Back to Growth: Interview with Madan Krishnan, MD, Medtronic
How do you see the major trends that you witnessed during Covid-19 in your sector pan out in 2021?
With the world adjusting to the various changes brought on by the pandemic, one of the biggest effects has been on routine healthcare. Technology is and will continue to be disruptive in healthcare and will also enable India to leapfrog to the latest innovations in care delivery. Around the world, patients and physicians are benefitting from medical technologies that offer improved clinical outcomes through benefits like minimally invasive surgeries, shorter hospitalization, and quicker recovery. There is a wide scope for disruption in the healthcare space considering that “healthcare for all” is also our government’s vision. One such disruption will be the rise in investment in healthcare infrastructure in not only urban India but also tier 2 and tier 3 cities.
The increase in uptake of telemedicine and remote monitoring is another trend witnessed during the pandemic and will continue to accelerate in the post Covid world. By connecting patients and physicians, remote monitoring provides many clinical and economic benefits in real time. These include faster time to treatment, reduced time spent in the hospital and a potential increase in patient survival rates. Further, it can help alleviate the volume of in-office patient follow-ups, allow physicians to monitor more patients, makes follow-up compliance easier for patients, and can give early warning of cardiac problems.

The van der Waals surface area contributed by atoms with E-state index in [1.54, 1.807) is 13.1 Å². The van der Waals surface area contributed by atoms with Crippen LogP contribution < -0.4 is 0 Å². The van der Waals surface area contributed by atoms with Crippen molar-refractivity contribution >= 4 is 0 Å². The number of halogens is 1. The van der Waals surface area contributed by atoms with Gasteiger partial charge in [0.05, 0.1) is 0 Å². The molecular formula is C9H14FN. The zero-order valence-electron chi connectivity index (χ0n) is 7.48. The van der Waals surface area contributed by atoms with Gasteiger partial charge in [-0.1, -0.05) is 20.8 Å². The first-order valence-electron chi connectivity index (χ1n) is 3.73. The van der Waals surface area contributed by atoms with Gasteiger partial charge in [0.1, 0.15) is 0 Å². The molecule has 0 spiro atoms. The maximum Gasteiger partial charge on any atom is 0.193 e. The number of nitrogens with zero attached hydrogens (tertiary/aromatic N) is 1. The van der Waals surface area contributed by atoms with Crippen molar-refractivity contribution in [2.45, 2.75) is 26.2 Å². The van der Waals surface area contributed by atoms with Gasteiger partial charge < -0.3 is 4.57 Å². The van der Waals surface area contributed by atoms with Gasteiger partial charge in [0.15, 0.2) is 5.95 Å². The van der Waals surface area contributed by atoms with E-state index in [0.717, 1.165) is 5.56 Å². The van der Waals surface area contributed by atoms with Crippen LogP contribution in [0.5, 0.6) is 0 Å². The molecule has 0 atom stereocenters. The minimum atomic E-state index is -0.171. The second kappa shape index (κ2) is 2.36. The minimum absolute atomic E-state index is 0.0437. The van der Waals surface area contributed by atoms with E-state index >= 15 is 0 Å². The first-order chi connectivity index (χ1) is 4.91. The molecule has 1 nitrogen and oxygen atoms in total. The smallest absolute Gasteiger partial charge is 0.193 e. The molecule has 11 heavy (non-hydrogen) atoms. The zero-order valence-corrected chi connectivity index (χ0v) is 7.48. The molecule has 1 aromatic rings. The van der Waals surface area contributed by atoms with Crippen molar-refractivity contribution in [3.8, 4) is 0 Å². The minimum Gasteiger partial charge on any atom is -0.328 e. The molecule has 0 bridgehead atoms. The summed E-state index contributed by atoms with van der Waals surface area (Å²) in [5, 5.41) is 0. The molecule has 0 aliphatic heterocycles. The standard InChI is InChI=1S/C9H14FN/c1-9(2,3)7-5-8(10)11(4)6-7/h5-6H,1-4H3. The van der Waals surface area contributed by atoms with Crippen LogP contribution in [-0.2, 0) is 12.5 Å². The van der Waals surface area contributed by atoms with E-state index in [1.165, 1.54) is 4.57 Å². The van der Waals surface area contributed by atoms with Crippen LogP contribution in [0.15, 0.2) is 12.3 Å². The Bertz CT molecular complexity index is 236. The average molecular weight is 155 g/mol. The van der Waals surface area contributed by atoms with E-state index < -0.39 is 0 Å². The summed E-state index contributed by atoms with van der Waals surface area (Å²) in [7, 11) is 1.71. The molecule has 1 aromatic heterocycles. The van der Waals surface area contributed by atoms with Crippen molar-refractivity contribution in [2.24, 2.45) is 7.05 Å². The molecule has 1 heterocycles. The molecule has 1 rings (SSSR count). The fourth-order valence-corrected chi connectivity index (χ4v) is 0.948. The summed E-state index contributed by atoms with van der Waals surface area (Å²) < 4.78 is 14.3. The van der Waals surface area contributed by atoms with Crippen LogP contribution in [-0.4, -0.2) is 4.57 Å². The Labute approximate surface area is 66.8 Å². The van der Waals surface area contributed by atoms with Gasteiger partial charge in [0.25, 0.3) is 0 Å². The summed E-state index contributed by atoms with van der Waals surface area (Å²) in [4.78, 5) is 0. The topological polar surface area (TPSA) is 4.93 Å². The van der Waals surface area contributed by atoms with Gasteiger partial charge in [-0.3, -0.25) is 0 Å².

Another area that will see fundamental adoption is robotic surgeries. The surgical robotics market in India is predicted to witness a remarkable increase from $129.9 mn in 2016 to $372.5 mn in 2025, growing at a CAGR of 19.2%. Robotic surgery solutions empower surgical teams with next-generation computing, visualization, and artificial intelligence technology.
The massive amount of data collected by today’s wearable and implanted medical devices provides insight into the healthcare realities of the future. Great potential exists in areas such as artificial intelligence (AI), biosensors, augmented reality, and material science.
What potential do you see in the sector for job creation in the coming period?
India produces the largest STEM graduates in the world. This means we have the opportunity to leverage the excellent talent pool within our country. We recently announced the scale up and expansion of our R&D center in Hyderabad, Medtronic Engineering and Innovation Center, with an INR 1200 crore investment. MEIC conducts advanced engineering R&D and product development in the areas of design, analysis, advanced hardware- software development and testing. The expansion will bring in many job opportunities which will help energize the medical devices innovation ecosystem in India.
What could be your strategy to boost aggregate demand in the sector going ahead into 2021?
Today, healthcare systems around the world struggle to contain the leading causes of mortality, non-communicable diseases (NCDs) like heart disease, stroke, cancer, chronic respiratory diseases, and diabetes. As per WHO, NCDs account for 60% of all deaths in the country. According to a study by Harvard School of Public Health and World Economic Forum, NCDs will cost India approximately $2.3 tn.